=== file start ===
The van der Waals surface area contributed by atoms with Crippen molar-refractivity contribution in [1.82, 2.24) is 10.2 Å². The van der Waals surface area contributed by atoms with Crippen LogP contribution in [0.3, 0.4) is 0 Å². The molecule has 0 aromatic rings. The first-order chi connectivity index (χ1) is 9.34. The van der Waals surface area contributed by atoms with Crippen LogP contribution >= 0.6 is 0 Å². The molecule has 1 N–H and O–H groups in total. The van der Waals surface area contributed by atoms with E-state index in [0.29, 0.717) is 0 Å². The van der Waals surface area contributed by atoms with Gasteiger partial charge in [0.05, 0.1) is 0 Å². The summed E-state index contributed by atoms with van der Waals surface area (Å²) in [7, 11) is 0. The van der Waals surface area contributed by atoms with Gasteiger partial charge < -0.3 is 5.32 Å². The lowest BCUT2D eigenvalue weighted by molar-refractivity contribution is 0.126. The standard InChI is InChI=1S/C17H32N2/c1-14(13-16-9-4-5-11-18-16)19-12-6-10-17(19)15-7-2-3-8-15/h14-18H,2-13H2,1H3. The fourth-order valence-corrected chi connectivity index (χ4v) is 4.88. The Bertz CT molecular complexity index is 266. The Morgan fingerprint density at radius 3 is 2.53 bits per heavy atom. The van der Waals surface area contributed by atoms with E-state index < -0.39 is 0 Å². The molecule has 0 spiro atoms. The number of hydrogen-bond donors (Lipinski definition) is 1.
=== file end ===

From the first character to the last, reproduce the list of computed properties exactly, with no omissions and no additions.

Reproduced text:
The van der Waals surface area contributed by atoms with Crippen molar-refractivity contribution in [1.82, 2.24) is 10.2 Å². The van der Waals surface area contributed by atoms with Crippen LogP contribution in [0.3, 0.4) is 0 Å². The molecule has 0 aromatic rings. The first-order chi connectivity index (χ1) is 9.34. The van der Waals surface area contributed by atoms with Crippen LogP contribution >= 0.6 is 0 Å². The molecule has 1 N–H and O–H groups in total. The van der Waals surface area contributed by atoms with E-state index in [0.29, 0.717) is 0 Å². The van der Waals surface area contributed by atoms with Gasteiger partial charge in [0.05, 0.1) is 0 Å². The summed E-state index contributed by atoms with van der Waals surface area (Å²) in [7, 11) is 0. The van der Waals surface area contributed by atoms with Gasteiger partial charge < -0.3 is 5.32 Å². The lowest BCUT2D eigenvalue weighted by molar-refractivity contribution is 0.126. The standard InChI is InChI=1S/C17H32N2/c1-14(13-16-9-4-5-11-18-16)19-12-6-10-17(19)15-7-2-3-8-15/h14-18H,2-13H2,1H3. The fourth-order valence-corrected chi connectivity index (χ4v) is 4.88. The Bertz CT molecular complexity index is 266. The Morgan fingerprint density at radius 3 is 2.53 bits per heavy atom. The van der Waals surface area contributed by atoms with E-state index < -0.39 is 0 Å². The molecule has 0 spiro atoms. The number of hydrogen-bond donors (Lipinski definition) is 1.